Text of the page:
The corollary of these two fresh approaches to the meaning of health and equity in health is that, on the one hand, it is possible to separate health from disease, and on the other, that any successful attempt to level the playing field for disadvantaged groups would require enlightened policies and aggressive political action. How, then, could new information and communication technologies contribute to removing the differences in ability that exist now in every country in the world for individuals and communities to adapt and self manage when faced with physical, mental or social challenges? We hope to engage readers in a collective quest for answers to this question and others that will emerge along the way.

Answering them will require bold and innovative policies and laws, and powerful incentives and accountability frameworks. It will also require an honest, responsible acknowledgment of the reasons why healthcare systems and services around the world have not made the most of the contribution information and communication technologies could have offered over the past one hundred years, while diagnostic and therapeutic technologies were enthusiastically embraced. We have failed to harness the power of telephone lines, since the early years of the 20th century, of electronic mail since the mid 1970s, of fax machines and mobile phones since the 1980s, of the Web since the 1990s, of smartphones in the 2000s and of apps in the 2010s. The problem has not been a lack of technology, but a failure to address economic, political and social issues that protect the status quo and impede change. What will it take to bring communication technologies from the fringe of the health system to its core, while unleashing their potential to level the playing field for us all?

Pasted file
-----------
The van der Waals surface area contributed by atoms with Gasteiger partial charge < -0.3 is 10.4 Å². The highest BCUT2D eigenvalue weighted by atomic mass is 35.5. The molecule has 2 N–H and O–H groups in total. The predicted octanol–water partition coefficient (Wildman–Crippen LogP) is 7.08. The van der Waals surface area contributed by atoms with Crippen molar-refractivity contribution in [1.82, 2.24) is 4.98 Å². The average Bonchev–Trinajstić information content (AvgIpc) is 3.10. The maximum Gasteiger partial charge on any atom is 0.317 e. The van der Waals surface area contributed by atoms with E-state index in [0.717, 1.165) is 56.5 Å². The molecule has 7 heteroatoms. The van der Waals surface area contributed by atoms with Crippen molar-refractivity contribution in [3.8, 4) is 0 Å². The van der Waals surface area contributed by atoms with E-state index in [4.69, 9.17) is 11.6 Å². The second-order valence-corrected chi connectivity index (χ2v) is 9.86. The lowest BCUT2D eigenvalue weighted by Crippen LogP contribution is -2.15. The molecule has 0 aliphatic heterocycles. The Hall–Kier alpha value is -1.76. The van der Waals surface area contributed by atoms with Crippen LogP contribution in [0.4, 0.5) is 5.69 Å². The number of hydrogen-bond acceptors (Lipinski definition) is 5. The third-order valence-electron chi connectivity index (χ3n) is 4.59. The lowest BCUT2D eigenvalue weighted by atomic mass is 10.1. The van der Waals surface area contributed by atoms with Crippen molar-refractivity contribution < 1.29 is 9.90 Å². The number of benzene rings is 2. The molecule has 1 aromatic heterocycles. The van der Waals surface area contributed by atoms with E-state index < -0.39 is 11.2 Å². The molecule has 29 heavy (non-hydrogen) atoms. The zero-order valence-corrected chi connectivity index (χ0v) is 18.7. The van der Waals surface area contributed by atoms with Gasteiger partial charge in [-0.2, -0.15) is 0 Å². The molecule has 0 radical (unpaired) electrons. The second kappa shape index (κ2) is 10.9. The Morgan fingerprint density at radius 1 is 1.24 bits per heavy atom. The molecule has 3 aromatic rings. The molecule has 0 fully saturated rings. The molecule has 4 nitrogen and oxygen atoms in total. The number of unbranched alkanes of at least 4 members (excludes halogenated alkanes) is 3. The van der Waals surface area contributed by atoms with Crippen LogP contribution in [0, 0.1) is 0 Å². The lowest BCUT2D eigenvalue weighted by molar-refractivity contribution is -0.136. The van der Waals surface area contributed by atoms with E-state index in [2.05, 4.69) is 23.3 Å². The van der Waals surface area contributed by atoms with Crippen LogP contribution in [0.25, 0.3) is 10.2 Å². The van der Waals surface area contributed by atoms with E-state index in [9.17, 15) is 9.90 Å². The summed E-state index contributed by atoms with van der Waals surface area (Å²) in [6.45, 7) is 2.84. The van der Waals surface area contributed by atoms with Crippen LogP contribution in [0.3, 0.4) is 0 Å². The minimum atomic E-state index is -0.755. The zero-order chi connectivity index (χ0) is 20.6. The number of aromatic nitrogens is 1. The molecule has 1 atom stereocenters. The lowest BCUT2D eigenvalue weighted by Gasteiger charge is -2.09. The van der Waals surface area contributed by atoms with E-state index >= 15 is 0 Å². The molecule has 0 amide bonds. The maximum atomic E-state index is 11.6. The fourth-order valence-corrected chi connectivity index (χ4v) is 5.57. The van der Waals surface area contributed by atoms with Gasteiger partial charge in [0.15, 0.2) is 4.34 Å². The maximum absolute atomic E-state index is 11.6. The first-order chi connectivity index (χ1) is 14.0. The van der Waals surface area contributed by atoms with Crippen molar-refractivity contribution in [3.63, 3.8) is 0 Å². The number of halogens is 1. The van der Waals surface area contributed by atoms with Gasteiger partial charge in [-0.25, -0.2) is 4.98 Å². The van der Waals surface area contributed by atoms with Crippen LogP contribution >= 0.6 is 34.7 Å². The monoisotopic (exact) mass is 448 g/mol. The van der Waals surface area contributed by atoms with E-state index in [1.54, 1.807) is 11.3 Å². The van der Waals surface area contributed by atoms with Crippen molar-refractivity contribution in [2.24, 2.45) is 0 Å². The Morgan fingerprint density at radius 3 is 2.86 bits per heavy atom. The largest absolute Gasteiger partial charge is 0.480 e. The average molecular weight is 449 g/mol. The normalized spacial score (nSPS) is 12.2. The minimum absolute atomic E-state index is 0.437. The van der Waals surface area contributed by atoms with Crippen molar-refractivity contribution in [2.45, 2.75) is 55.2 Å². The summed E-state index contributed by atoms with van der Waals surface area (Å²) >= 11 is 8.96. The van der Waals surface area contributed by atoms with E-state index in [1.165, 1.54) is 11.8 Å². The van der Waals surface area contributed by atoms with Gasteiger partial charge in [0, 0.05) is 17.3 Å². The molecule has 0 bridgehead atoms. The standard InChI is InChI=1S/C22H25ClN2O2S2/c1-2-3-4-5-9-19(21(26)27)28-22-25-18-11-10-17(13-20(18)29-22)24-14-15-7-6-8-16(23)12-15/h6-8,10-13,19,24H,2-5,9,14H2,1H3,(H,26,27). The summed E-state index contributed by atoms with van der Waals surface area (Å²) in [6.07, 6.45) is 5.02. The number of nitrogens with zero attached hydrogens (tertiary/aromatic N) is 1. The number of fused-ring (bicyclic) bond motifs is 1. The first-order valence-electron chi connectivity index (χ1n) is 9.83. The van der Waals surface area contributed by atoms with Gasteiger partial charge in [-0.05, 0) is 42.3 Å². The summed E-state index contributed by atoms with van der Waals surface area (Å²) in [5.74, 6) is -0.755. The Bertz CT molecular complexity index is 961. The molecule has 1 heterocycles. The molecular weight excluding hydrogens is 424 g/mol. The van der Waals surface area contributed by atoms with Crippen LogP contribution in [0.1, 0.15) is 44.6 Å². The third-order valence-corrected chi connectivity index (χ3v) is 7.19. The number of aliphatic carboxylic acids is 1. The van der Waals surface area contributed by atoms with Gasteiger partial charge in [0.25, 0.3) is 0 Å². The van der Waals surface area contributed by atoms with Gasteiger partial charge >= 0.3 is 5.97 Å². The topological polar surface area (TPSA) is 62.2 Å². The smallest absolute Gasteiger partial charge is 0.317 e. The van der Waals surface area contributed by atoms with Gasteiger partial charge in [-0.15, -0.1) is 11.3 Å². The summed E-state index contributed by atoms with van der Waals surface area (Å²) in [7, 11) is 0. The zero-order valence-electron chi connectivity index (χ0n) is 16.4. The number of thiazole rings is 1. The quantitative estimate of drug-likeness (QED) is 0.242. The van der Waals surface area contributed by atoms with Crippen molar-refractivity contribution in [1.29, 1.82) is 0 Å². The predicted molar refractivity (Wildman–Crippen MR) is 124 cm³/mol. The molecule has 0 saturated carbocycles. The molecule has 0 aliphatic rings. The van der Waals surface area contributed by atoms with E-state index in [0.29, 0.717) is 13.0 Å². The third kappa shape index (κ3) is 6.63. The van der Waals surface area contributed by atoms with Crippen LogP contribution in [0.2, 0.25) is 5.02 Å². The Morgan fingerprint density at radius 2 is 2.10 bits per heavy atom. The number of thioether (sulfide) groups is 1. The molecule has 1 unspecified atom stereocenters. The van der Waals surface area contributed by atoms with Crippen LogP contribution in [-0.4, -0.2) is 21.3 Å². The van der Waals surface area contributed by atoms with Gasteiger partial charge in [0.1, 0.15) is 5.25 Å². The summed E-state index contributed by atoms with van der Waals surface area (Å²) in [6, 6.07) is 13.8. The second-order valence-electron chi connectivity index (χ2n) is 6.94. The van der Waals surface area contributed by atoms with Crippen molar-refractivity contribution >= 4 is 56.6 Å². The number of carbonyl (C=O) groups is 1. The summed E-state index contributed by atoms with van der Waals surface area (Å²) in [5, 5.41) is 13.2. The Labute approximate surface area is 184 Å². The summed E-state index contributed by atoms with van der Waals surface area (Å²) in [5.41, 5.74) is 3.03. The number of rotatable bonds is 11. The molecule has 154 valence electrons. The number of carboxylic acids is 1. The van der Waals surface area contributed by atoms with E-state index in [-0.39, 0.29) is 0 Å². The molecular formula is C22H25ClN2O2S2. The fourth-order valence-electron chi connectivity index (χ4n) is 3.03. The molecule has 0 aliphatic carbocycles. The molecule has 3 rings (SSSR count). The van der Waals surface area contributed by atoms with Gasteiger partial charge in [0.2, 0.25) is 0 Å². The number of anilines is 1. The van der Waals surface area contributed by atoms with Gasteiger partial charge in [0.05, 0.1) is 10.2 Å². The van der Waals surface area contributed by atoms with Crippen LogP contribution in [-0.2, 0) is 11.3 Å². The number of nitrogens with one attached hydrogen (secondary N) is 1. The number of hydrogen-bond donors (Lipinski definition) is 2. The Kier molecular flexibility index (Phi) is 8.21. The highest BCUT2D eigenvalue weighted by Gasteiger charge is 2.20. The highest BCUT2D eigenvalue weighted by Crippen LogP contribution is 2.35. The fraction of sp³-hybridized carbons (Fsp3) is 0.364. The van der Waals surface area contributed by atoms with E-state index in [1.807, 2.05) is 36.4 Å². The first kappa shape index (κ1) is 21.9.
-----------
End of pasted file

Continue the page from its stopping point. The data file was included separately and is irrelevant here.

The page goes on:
Alejandro R. Jadad, MD DPhil FRCPC FCAHS
Andrea Cortinois, PhD
People, Health equity and Innovation (Phi) Research Group
University of Toronto and University Health Network
Toronto, Canada

About the Authors:

Alejandro (Alex) Jadad is a physician, educator, researcher and public advocate, whose mission is to help improve health and wellness for all, through information and communication technologies.
Dr. Jadad has been called a «human Internet», as his research and innovation work seeks to identify and connect the best minds, the best knowledge and the best tools across traditional boundaries to eliminate unnecessary suffering. Such work focuses on a radical ‘glocal’ innovation model designed to improve the capacity of humans to imagine, create and promote new and better approaches to living, healing, working and learning across the world. Powered by social networks and other leading-edge telecommunication tools, his projects attempt to anticipate and respond to major public health threats (e.g., multiple chronic conditions, pandemics) through strong and sustainable international collaboration, and to enable the public (particularly young people) to shape the health system and society.
Dr. Jadad is currently the Founder and Chief Innovator of the Centre for Global eHealth Innovation, and a Senior Scientist at the Centre for Health, Wellness and Cancer Survivorship at the University of Toronto and University Health Network, where he is a full professor, staff physician and holder of the Canada Research Chair in eHealth Innovation.

Andrea Cortinois
Andrea has worked as a journalist, a researcher, a teacher, and a manager of health-related interventions on four continents, mainly in low-income countries. He has earned a Masters of Public Health, in the UK, and a PhD in the Department of Health Policy, Management, and Evaluation at the University of Toronto. Andrea works at the Centre for Global eHealth Innovation, Toronto General Hospital, where he leads the Multiculturalism and Health research stream within the People, Health Equity and Innovation Research Group (Phi Group). Over the past several years, Andrea has been involved in research projects focusing on the application of new information and communication technologies to reach marginalized population groups. He teaches international health at the University of Toronto.

This entry was posted on Monday, April 23rd, 2012 at 12:34 pm and is filed under Longwoods Online.